On the other hand, New Zealand’s potential when it comes to untapped oil and gas resources needs to be explored. Hydrocarbons are more than commodities that can be bought and sold for profit. Above all, they still represent strategic geoeconomic assets whose control entails power.
Promoting New Zealand as a financial hub
As an open economy, the natural ability of New Zealand to participate in international trade and its maritime orientation entail the potential to become an attractive regional financial platform, especially as the Pacific Basin is becoming the world’s center of geoeconomic gravity. Moreover, its legislation favors the development of offshore finance and – thanks to its British heritage – it also offers rule of law and respect for the sanctity of private property, all of which are conditions that encourage financial dynamism. Besides, New Zealand’s national character can be described as cosmopolitan. Another factor whose contribution can be helpful is the country’s openness to fintech innovations, including blockchain.
Furthermore, NZ is mostly safe from hostile military actions and, as a country that belongs to the Commonwealth, it has access to Anglo-American financial circuits. Nevertheless, it can also forge close ties to emerging Asian financial and monetary systems. For instance, New Zealand has joined the Asian Infrastructure Investment Bank (AIIB), a multilateral financial framework headed by China, a move that is strategically pertinent. After all, it is profitable to make business with the world’s second-largest economy through projects that foster continental interconnectedness.
However, both possibilities are not mutually exclusive and Wellington could even one day act as a broker whose credibility is respected by all relevant players, regardless of their geopolitical alignments. Reaching this balance can be tricky, but it is a must when one cannot afford to alienate competing sides. For this pursuit, the example set by the role Switzerland has played in Europe –even in times of systemic turmoil – is instructive. It is a small country (whose geopolitical reality shields it from the external aggression of surrounding powers) that has harnessed its conditions to preserve its independence, protect its monetary sovereignty, nourish its distinctive identity and strengthen its national power in diplomacy and finance. As such, it can negotiate with countries whose agendas are dissimilar.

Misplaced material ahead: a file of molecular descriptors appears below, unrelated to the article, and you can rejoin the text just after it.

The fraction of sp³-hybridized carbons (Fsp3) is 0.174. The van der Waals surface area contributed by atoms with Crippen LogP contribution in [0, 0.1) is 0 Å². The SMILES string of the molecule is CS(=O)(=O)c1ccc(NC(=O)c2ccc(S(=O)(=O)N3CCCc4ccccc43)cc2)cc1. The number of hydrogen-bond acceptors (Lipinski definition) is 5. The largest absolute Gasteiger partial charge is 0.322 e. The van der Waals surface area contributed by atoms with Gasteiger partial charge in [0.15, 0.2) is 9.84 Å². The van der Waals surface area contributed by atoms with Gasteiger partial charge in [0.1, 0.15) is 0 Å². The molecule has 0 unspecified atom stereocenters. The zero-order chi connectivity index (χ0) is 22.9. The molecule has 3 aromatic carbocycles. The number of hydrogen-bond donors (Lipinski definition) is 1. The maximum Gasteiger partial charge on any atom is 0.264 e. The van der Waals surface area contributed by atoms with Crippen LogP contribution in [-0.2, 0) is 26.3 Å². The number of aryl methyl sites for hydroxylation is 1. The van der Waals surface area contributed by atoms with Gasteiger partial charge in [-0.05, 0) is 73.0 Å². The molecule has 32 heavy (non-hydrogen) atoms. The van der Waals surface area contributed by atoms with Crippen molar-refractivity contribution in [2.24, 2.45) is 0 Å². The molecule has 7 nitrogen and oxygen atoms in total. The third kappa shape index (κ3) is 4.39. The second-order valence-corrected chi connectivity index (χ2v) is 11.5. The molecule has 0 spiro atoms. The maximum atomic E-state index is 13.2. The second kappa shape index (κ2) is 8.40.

Likewise, the New Zealand dollar (NZD) is regarded as a hard currency. According to the SWIFT network, the NZD is the world’s 18th most-used currency, judging by its proportional share of global payments. This puts it ahead the Mexican Peso and its Chilean namesake, both issued by countries whose economies are considerably larger than that of New Zealand.
Last but not least, other indicators of financial development (like depth of financial markets or access to financial institutions) reflect New Zealand’s competitive potential in this respect. For example, according to a study published by the IMF back in 2016, when it comes measuring the efficiency of financial institutions in several jurisdictions from all over the world, NZ is in the second best position, ahead of Japan, Australia, Singapore, Macau, Luxemburg, and even Switzerland itself (all of which are seen as prestigious in the realm of international finance).
The quest for Lebensraum in Antarctica
The Arctic is becoming a contested geopolitical battleground due to the fact several great powers are struggling to reach a dominant position there. In fact, it is foreseeable that something similar will unfold in Antarctica as its ice sheets melt. The resulting improvement of weather conditions there will be a structural game-changer that could facilitate the development of infrastructure and logistical chains that will enable a more permanent human presence in close proximity to the South Pole, which entails the potential to undertake military, scientific and economic activities. Hence, New Zealand is strategically positioned to access the frozen continent, the only major landmass on Earth still uninhabited by humans.
It is merely a matter of time before the Antarctic Treaty is rendered obsolete by the geopolitical race to controls its resources. Actually, it is believed Antarctica’s promising potential could offer vast deposits of metals like gold, silver, copper, iron, titanium, nickel, manganese, cobalt, zinc and uranium, along with hydrocarbons. Hence, the prospect of mining operations there is likely to be conceivable in the near future. Accordingly, the active presence of great powers in Antarctic territory will be a fact on the ground sooner or later.